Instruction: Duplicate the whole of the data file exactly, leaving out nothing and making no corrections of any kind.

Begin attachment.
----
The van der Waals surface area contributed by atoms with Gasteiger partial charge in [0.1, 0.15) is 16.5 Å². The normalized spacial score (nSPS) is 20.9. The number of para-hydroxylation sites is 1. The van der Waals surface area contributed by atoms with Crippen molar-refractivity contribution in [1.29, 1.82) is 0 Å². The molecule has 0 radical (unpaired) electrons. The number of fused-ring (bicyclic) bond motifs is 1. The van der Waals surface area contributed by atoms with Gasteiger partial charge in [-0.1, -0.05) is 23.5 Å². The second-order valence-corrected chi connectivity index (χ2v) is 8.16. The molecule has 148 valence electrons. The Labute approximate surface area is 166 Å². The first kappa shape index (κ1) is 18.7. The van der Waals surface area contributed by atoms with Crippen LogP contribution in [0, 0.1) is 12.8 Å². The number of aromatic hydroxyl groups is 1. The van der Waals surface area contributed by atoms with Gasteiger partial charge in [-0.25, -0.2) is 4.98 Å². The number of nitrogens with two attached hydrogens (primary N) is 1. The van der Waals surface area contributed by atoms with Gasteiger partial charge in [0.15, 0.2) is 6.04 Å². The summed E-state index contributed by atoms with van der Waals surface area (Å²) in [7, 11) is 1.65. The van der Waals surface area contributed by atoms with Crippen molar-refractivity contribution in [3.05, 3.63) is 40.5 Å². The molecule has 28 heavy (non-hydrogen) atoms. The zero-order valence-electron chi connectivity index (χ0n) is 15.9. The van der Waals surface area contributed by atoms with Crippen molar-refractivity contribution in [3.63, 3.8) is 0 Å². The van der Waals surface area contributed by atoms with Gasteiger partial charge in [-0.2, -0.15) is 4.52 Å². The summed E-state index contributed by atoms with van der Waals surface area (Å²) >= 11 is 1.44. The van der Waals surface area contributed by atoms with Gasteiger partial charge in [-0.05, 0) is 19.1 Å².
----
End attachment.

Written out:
The van der Waals surface area contributed by atoms with Gasteiger partial charge in [0.1, 0.15) is 16.5 Å². The normalized spacial score (nSPS) is 20.9. The number of para-hydroxylation sites is 1. The van der Waals surface area contributed by atoms with Crippen molar-refractivity contribution in [1.29, 1.82) is 0 Å². The molecule has 0 radical (unpaired) electrons. The number of fused-ring (bicyclic) bond motifs is 1. The van der Waals surface area contributed by atoms with Gasteiger partial charge in [-0.1, -0.05) is 23.5 Å². The second-order valence-corrected chi connectivity index (χ2v) is 8.16. The molecule has 148 valence electrons. The Labute approximate surface area is 166 Å². The first kappa shape index (κ1) is 18.7. The van der Waals surface area contributed by atoms with Crippen LogP contribution in [0, 0.1) is 12.8 Å². The number of aromatic hydroxyl groups is 1. The van der Waals surface area contributed by atoms with Gasteiger partial charge in [-0.25, -0.2) is 4.98 Å². The number of nitrogens with two attached hydrogens (primary N) is 1. The van der Waals surface area contributed by atoms with Gasteiger partial charge in [0.15, 0.2) is 6.04 Å². The summed E-state index contributed by atoms with van der Waals surface area (Å²) in [7, 11) is 1.65. The van der Waals surface area contributed by atoms with Crippen molar-refractivity contribution in [3.05, 3.63) is 40.5 Å². The molecule has 28 heavy (non-hydrogen) atoms. The zero-order valence-electron chi connectivity index (χ0n) is 15.9. The van der Waals surface area contributed by atoms with Crippen molar-refractivity contribution in [3.63, 3.8) is 0 Å². The van der Waals surface area contributed by atoms with Gasteiger partial charge in [-0.2, -0.15) is 4.52 Å². The summed E-state index contributed by atoms with van der Waals surface area (Å²) >= 11 is 1.44. The van der Waals surface area contributed by atoms with Gasteiger partial charge in [-0.05, 0) is 19.1 Å².